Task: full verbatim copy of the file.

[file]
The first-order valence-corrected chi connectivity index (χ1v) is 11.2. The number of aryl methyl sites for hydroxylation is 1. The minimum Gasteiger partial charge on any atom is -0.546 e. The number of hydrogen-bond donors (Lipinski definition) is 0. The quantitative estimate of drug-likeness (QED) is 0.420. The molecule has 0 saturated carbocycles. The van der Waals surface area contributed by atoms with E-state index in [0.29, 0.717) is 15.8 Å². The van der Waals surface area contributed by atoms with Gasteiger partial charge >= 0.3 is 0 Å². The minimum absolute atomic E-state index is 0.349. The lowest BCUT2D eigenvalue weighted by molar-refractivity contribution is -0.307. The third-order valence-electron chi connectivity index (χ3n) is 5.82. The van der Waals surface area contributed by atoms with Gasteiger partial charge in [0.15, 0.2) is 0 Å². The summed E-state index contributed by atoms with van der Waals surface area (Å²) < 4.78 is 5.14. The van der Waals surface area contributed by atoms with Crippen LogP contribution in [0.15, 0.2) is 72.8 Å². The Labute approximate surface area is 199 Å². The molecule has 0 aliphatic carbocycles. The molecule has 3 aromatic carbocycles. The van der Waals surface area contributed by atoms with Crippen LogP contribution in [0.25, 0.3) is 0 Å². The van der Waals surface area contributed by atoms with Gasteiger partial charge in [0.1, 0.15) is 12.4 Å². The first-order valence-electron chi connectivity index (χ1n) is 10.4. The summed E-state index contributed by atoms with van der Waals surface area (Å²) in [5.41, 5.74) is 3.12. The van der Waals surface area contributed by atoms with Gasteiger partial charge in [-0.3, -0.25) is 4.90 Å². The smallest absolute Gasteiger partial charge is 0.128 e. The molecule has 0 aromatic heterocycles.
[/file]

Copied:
The first-order valence-corrected chi connectivity index (χ1v) is 11.2. The number of aryl methyl sites for hydroxylation is 1. The minimum Gasteiger partial charge on any atom is -0.546 e. The number of hydrogen-bond donors (Lipinski definition) is 0. The quantitative estimate of drug-likeness (QED) is 0.420. The molecule has 0 saturated carbocycles. The van der Waals surface area contributed by atoms with E-state index in [0.29, 0.717) is 15.8 Å². The van der Waals surface area contributed by atoms with Gasteiger partial charge >= 0.3 is 0 Å². The minimum absolute atomic E-state index is 0.349. The lowest BCUT2D eigenvalue weighted by molar-refractivity contribution is -0.307. The third-order valence-electron chi connectivity index (χ3n) is 5.82. The van der Waals surface area contributed by atoms with Gasteiger partial charge in [0.15, 0.2) is 0 Å². The summed E-state index contributed by atoms with van der Waals surface area (Å²) < 4.78 is 5.14. The van der Waals surface area contributed by atoms with Crippen LogP contribution in [0.15, 0.2) is 72.8 Å². The Labute approximate surface area is 199 Å². The molecule has 0 aliphatic carbocycles. The molecule has 3 aromatic carbocycles. The van der Waals surface area contributed by atoms with Crippen LogP contribution in [0.25, 0.3) is 0 Å². The van der Waals surface area contributed by atoms with Gasteiger partial charge in [0.1, 0.15) is 12.4 Å². The first-order valence-electron chi connectivity index (χ1n) is 10.4. The summed E-state index contributed by atoms with van der Waals surface area (Å²) in [5.41, 5.74) is 3.12. The van der Waals surface area contributed by atoms with Gasteiger partial charge in [-0.3, -0.25) is 4.90 Å². The smallest absolute Gasteiger partial charge is 0.128 e. The molecule has 0 aromatic heterocycles.